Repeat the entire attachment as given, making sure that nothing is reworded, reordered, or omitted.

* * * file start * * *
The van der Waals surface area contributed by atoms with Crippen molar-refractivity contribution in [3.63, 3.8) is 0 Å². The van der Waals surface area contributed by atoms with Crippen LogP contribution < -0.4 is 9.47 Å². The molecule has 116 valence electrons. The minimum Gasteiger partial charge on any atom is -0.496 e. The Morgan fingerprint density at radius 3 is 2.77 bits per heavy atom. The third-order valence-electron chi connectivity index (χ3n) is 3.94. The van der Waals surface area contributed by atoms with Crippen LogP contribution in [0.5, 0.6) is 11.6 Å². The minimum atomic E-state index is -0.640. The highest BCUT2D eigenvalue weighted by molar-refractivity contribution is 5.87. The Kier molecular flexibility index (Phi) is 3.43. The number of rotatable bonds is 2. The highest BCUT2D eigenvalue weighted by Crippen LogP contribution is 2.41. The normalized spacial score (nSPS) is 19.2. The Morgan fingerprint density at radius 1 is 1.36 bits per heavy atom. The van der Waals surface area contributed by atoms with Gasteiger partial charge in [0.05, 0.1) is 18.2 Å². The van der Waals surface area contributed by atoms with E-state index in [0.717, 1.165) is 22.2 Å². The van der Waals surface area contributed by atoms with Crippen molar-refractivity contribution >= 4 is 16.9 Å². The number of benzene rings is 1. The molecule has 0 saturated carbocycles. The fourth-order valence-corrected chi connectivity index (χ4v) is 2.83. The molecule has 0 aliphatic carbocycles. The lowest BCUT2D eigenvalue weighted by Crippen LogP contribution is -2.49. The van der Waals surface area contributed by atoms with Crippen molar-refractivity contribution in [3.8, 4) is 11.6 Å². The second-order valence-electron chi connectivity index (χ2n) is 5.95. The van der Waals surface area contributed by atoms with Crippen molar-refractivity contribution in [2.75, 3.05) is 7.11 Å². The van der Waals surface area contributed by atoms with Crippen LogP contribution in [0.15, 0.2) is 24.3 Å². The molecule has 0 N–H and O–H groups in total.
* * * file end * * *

The van der Waals surface area contributed by atoms with Crippen molar-refractivity contribution in [3.63, 3.8) is 0 Å². The van der Waals surface area contributed by atoms with Crippen LogP contribution < -0.4 is 9.47 Å². The molecule has 116 valence electrons. The minimum Gasteiger partial charge on any atom is -0.496 e. The Morgan fingerprint density at radius 3 is 2.77 bits per heavy atom. The third-order valence-electron chi connectivity index (χ3n) is 3.94. The van der Waals surface area contributed by atoms with Crippen LogP contribution in [0.5, 0.6) is 11.6 Å². The minimum atomic E-state index is -0.640. The highest BCUT2D eigenvalue weighted by molar-refractivity contribution is 5.87. The Kier molecular flexibility index (Phi) is 3.43. The number of rotatable bonds is 2. The highest BCUT2D eigenvalue weighted by Crippen LogP contribution is 2.41. The normalized spacial score (nSPS) is 19.2. The Morgan fingerprint density at radius 1 is 1.36 bits per heavy atom. The van der Waals surface area contributed by atoms with Gasteiger partial charge in [0.05, 0.1) is 18.2 Å². The van der Waals surface area contributed by atoms with E-state index in [0.717, 1.165) is 22.2 Å². The van der Waals surface area contributed by atoms with Crippen molar-refractivity contribution >= 4 is 16.9 Å². The number of benzene rings is 1. The molecule has 0 saturated carbocycles. The fourth-order valence-corrected chi connectivity index (χ4v) is 2.83. The molecule has 0 aliphatic carbocycles. The lowest BCUT2D eigenvalue weighted by Crippen LogP contribution is -2.49. The van der Waals surface area contributed by atoms with Crippen molar-refractivity contribution in [3.8, 4) is 11.6 Å². The second-order valence-electron chi connectivity index (χ2n) is 5.95. The van der Waals surface area contributed by atoms with Crippen molar-refractivity contribution in [2.75, 3.05) is 7.11 Å². The van der Waals surface area contributed by atoms with Crippen LogP contribution in [0.15, 0.2) is 24.3 Å². The molecule has 0 N–H and O–H groups in total.